A great hailstorm hit Jamestown in May of 1618 with a reported hail size of nine inch circumference. During that year, Lord Delaware, coming to Virginia with two hundred colonists, died off the coast. Thirty of the colonists died enroute and the ships, blown off their course, landed on the coast of Northern Virginia (New England) where they spent time hunting and fishing and recuperating before arriving in Jamestown. Three new settlements were established: Flowerdieu Hundred, Martin's Hundred and Maycock's Hundred. 1618 also marked the death of Powhatan, who was succeeded by his brother, Opitchapan, a cripple. Opecancanough, a younger brother, assumed the title, "King of Chickahominy" but he was the real leader of the Indians until the death of Opitchapan, whereupon he bcame the king of the Powhatans. Opecancanough, while protesting love and affection for the colonists, he secretly plotted their destruction, while deliberately seeking and securing the promises of cooperation from the sub-chiefs and tribes who fell beneath his overlordship. Also in 1618, Sir Walter Raleigh was beheaded in London.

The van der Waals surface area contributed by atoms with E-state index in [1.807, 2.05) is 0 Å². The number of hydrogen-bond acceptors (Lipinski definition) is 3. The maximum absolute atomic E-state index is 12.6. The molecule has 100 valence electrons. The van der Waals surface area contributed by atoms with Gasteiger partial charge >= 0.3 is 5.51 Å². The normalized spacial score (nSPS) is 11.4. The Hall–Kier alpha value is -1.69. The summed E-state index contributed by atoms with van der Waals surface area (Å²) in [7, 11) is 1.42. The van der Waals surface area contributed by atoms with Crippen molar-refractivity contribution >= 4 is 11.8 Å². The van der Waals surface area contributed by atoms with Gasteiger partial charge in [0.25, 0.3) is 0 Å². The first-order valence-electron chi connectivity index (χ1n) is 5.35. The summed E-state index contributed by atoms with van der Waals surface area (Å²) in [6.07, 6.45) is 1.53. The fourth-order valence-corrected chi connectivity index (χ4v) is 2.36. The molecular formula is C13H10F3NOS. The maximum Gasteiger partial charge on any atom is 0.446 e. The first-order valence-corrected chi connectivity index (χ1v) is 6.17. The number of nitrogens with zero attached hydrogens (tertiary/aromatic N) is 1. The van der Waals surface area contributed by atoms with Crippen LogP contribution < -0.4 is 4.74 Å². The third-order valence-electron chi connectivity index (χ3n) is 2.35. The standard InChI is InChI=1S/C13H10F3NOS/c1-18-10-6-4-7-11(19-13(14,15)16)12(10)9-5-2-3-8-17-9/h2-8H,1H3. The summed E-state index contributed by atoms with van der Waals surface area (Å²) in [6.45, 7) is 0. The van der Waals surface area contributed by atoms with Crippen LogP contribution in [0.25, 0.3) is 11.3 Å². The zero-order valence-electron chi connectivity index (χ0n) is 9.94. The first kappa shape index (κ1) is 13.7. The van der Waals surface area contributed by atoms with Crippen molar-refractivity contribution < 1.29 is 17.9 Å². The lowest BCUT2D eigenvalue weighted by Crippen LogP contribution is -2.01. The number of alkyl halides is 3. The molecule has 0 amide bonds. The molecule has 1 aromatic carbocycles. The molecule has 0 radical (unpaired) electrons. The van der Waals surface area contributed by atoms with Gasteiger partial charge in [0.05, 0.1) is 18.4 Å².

The estimated colonists to Virginia from December 1618 to November 1619 was 840, leaving a population alive in Virginia in December of 1619 at 900. In 1619, Puritan refugees from Holland, having been visited by Captain Smith, decided to settle on the southside of the Hudson in Northern Virginia. One hundred twenty persons sailed on the Mayflower in 1620, landing at Patuxent (New Plymouth) on December 11. In 1620, when the Separatists or Pilgrims landed at Plymouth there were 2,200 colonists living at or near Jamestown.